Lewin’s three-stage change process: what can we learn from a 60 year-old theory?

Organizational change management (OCM) principles have their roots in research done as far back as the early 1950s when psychologist Kurt Lewin developed his three-stage model for planned change.

Lewin theorized that all change will meet resistance; therefore, it is important to prepare people for the change in advance.  He refers to this process as “unfreezing” the current state of the organization.  Once the people are ready, you can make the change.  When the change is complete, you need to “re-freeze” to ensure that the changes become permanent.

Even though six decades have passed since Lewin published the three-stage change process, his research is still includes valid points that are important to change management today.

As we look at Lewin’s model, it’s important to note that although he theorizes change as having a distinct beginning, middle and end; modern change management looks at change as a continuous process.  Today we see continuous loops of feedback and learning opportunities.  The change is fluid; it cannot be frozen.

With this large caveat in place, let’s look at Lewin’s model and how we can apply his three-stage process into today’s change management world.

In today’s world, the heart of resistance to change amongst employees comes down to two basic issues: the ability to change and the readiness to change.  If employees do not feel that they are able to adapt and be a productive part of the organization after the change, they will resist the change.  It is important to develop a path for employees to be able to adapt and see their future in the post-change organization.

In addition, employees must be ready to change.  Readiness can be stymied by the lack desire within the individual (an internal force) or the lack of empowerment or authority to change (an external force).  Internal forces may come from skepticism about the success of the change or a lack of information available.  External forces may come from how managers are communicating with employees.  Your change communication plan should include contingencies to mitigate both of these types of resistance to change.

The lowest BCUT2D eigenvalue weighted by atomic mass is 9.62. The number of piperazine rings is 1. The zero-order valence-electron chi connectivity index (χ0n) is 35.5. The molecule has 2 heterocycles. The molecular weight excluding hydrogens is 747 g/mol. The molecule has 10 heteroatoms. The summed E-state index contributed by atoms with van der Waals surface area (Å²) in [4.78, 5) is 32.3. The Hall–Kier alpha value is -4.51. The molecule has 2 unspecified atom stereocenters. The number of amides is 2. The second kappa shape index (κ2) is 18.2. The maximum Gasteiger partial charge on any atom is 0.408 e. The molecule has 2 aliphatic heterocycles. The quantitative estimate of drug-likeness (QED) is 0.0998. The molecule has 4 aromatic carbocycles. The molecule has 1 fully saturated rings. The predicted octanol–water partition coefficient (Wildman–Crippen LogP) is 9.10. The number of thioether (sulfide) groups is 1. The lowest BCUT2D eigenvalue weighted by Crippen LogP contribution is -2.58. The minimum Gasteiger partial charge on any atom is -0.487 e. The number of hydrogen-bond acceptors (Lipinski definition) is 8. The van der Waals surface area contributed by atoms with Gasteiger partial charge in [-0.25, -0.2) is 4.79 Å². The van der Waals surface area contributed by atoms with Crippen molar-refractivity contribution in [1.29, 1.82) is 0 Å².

Change communication should work to build a sense of urgency during the unfreezing process.  Communications should focus on helping employees understand the need for the change to occur while still providing the functional and emotional support necessary to help employees at all levels.  Make sure employees are a part of the overall process to ensure that their concerns are properly understood and addressed.

Execute the Change
Set up the change in a way that many small wins can be made along the way.  Creating a history of small wins will help employees see the benefit of the change as they go.  This is a concept that was perfected by companies like Wal-Mart in the latter 2000s and is especially helpful for changes that have a long timeline or a long payback period.

As obstacles occur in the change process, work to correctly identify the obstacles.  Are they due to problems with the new process?  Are they the result of people’s resistance to change undermining the change effort?  Are they caused by the way the organization is structured?  Once you understand the real cause of the obstacle, you can then determine the right way to work with it.

Remember that during this stage in the change process, employees are most prone to make procedural mistakes as they learn the new way of doing things.  It is important to continue to provide support to the employees to be able to learn new skills and know that it is OK to be on a learning curve.

The long term success of the change is determined by just how well it sticks within the organization; it has to become a part of the corporate culture.  It’s important to reinforce the message of the successes of the change and actively work to reward the adoption of the change to begin the process of embedding the change into the long term culture of the business.

Even though Lewin’s theory has been around longer than most employees have been in the workforce, there are many points that are still valid today.  As the organizational change management field continues to evolve and mature, it’s important to look back and see where we’ve been as an OCM practice to remember where we are headed in the industry.